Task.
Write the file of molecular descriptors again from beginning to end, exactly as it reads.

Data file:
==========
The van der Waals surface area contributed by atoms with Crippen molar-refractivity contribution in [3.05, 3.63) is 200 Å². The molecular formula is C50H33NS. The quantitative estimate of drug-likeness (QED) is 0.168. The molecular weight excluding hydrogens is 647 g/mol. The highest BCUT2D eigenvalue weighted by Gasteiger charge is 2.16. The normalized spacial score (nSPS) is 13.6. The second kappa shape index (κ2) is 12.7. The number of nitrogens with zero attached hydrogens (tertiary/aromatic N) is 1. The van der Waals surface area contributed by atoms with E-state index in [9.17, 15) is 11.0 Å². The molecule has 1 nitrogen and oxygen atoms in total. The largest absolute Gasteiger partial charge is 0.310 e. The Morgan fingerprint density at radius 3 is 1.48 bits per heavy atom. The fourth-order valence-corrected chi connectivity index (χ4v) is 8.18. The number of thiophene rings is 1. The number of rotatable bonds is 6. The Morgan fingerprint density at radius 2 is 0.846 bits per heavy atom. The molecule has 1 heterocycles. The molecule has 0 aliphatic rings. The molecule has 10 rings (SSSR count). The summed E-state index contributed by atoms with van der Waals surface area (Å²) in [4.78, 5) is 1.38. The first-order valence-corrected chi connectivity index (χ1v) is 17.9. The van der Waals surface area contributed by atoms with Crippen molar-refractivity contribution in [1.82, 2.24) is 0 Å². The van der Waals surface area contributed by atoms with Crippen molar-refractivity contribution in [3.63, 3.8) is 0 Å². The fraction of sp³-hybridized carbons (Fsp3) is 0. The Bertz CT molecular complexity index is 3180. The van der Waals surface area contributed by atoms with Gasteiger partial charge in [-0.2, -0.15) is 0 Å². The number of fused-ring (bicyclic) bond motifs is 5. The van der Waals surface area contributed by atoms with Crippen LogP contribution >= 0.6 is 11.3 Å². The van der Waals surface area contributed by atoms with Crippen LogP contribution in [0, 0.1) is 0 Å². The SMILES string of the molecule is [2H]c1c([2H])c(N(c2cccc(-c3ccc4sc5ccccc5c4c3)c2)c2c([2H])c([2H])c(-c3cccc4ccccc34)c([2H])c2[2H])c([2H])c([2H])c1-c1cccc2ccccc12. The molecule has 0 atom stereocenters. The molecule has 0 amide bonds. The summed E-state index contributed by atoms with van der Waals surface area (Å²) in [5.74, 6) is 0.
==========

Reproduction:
The van der Waals surface area contributed by atoms with Crippen molar-refractivity contribution in [3.05, 3.63) is 200 Å². The molecular formula is C50H33NS. The quantitative estimate of drug-likeness (QED) is 0.168. The molecular weight excluding hydrogens is 647 g/mol. The highest BCUT2D eigenvalue weighted by Gasteiger charge is 2.16. The normalized spacial score (nSPS) is 13.6. The second kappa shape index (κ2) is 12.7. The number of nitrogens with zero attached hydrogens (tertiary/aromatic N) is 1. The van der Waals surface area contributed by atoms with E-state index in [9.17, 15) is 11.0 Å². The molecule has 1 nitrogen and oxygen atoms in total. The largest absolute Gasteiger partial charge is 0.310 e. The Morgan fingerprint density at radius 3 is 1.48 bits per heavy atom. The fourth-order valence-corrected chi connectivity index (χ4v) is 8.18. The number of thiophene rings is 1. The number of rotatable bonds is 6. The Morgan fingerprint density at radius 2 is 0.846 bits per heavy atom. The molecule has 1 heterocycles. The molecule has 0 aliphatic rings. The molecule has 10 rings (SSSR count). The summed E-state index contributed by atoms with van der Waals surface area (Å²) in [4.78, 5) is 1.38. The first-order valence-corrected chi connectivity index (χ1v) is 17.9. The van der Waals surface area contributed by atoms with Crippen molar-refractivity contribution in [1.82, 2.24) is 0 Å². The van der Waals surface area contributed by atoms with Crippen molar-refractivity contribution in [3.63, 3.8) is 0 Å². The fraction of sp³-hybridized carbons (Fsp3) is 0. The Bertz CT molecular complexity index is 3180. The van der Waals surface area contributed by atoms with Gasteiger partial charge in [-0.2, -0.15) is 0 Å². The number of fused-ring (bicyclic) bond motifs is 5. The van der Waals surface area contributed by atoms with Crippen LogP contribution >= 0.6 is 11.3 Å². The van der Waals surface area contributed by atoms with Crippen LogP contribution in [0, 0.1) is 0 Å². The SMILES string of the molecule is [2H]c1c([2H])c(N(c2cccc(-c3ccc4sc5ccccc5c4c3)c2)c2c([2H])c([2H])c(-c3cccc4ccccc34)c([2H])c2[2H])c([2H])c([2H])c1-c1cccc2ccccc12. The molecule has 0 atom stereocenters. The molecule has 0 amide bonds. The summed E-state index contributed by atoms with van der Waals surface area (Å²) in [5.74, 6) is 0.